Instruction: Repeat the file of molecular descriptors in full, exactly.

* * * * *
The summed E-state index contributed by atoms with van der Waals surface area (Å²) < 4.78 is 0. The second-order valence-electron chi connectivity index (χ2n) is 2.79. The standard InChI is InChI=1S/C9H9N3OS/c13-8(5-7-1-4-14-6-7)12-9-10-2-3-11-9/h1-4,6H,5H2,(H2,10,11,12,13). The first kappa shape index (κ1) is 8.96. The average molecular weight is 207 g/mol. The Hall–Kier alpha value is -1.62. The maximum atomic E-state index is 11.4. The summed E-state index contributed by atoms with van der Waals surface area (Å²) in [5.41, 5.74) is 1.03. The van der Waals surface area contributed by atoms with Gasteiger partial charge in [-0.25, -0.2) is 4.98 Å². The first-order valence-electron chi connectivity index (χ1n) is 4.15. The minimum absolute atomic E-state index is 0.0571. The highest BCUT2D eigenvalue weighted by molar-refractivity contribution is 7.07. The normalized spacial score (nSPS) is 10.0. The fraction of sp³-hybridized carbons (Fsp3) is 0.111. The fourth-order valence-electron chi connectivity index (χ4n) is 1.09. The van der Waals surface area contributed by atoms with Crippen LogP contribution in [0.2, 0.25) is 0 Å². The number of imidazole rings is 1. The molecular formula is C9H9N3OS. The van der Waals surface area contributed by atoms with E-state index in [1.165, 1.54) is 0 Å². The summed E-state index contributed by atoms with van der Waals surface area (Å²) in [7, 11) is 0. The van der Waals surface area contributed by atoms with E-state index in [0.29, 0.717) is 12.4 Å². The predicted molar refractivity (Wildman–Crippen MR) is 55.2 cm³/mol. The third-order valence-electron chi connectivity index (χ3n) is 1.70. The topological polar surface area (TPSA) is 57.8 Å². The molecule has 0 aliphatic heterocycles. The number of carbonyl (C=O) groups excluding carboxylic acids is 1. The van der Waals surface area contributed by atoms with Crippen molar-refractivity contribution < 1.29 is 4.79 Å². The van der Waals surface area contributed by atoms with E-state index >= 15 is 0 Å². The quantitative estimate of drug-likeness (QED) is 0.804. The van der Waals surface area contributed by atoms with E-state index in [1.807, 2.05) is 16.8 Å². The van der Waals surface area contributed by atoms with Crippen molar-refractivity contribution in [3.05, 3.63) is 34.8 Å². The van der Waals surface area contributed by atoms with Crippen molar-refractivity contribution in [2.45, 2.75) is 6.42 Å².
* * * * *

The summed E-state index contributed by atoms with van der Waals surface area (Å²) < 4.78 is 0. The second-order valence-electron chi connectivity index (χ2n) is 2.79. The standard InChI is InChI=1S/C9H9N3OS/c13-8(5-7-1-4-14-6-7)12-9-10-2-3-11-9/h1-4,6H,5H2,(H2,10,11,12,13). The first kappa shape index (κ1) is 8.96. The average molecular weight is 207 g/mol. The Hall–Kier alpha value is -1.62. The maximum atomic E-state index is 11.4. The summed E-state index contributed by atoms with van der Waals surface area (Å²) in [5.41, 5.74) is 1.03. The van der Waals surface area contributed by atoms with Gasteiger partial charge in [-0.25, -0.2) is 4.98 Å². The first-order valence-electron chi connectivity index (χ1n) is 4.15. The minimum absolute atomic E-state index is 0.0571. The highest BCUT2D eigenvalue weighted by molar-refractivity contribution is 7.07. The normalized spacial score (nSPS) is 10.0. The fraction of sp³-hybridized carbons (Fsp3) is 0.111. The fourth-order valence-electron chi connectivity index (χ4n) is 1.09. The van der Waals surface area contributed by atoms with Crippen LogP contribution in [0.2, 0.25) is 0 Å². The number of imidazole rings is 1. The molecular formula is C9H9N3OS. The van der Waals surface area contributed by atoms with E-state index in [1.165, 1.54) is 0 Å². The summed E-state index contributed by atoms with van der Waals surface area (Å²) in [7, 11) is 0. The van der Waals surface area contributed by atoms with E-state index in [0.29, 0.717) is 12.4 Å². The predicted molar refractivity (Wildman–Crippen MR) is 55.2 cm³/mol. The third-order valence-electron chi connectivity index (χ3n) is 1.70. The topological polar surface area (TPSA) is 57.8 Å². The molecule has 0 aliphatic heterocycles. The number of carbonyl (C=O) groups excluding carboxylic acids is 1. The van der Waals surface area contributed by atoms with Crippen molar-refractivity contribution < 1.29 is 4.79 Å². The van der Waals surface area contributed by atoms with E-state index >= 15 is 0 Å². The quantitative estimate of drug-likeness (QED) is 0.804. The van der Waals surface area contributed by atoms with E-state index in [1.807, 2.05) is 16.8 Å². The van der Waals surface area contributed by atoms with Crippen molar-refractivity contribution in [3.05, 3.63) is 34.8 Å². The van der Waals surface area contributed by atoms with Crippen molar-refractivity contribution in [2.45, 2.75) is 6.42 Å².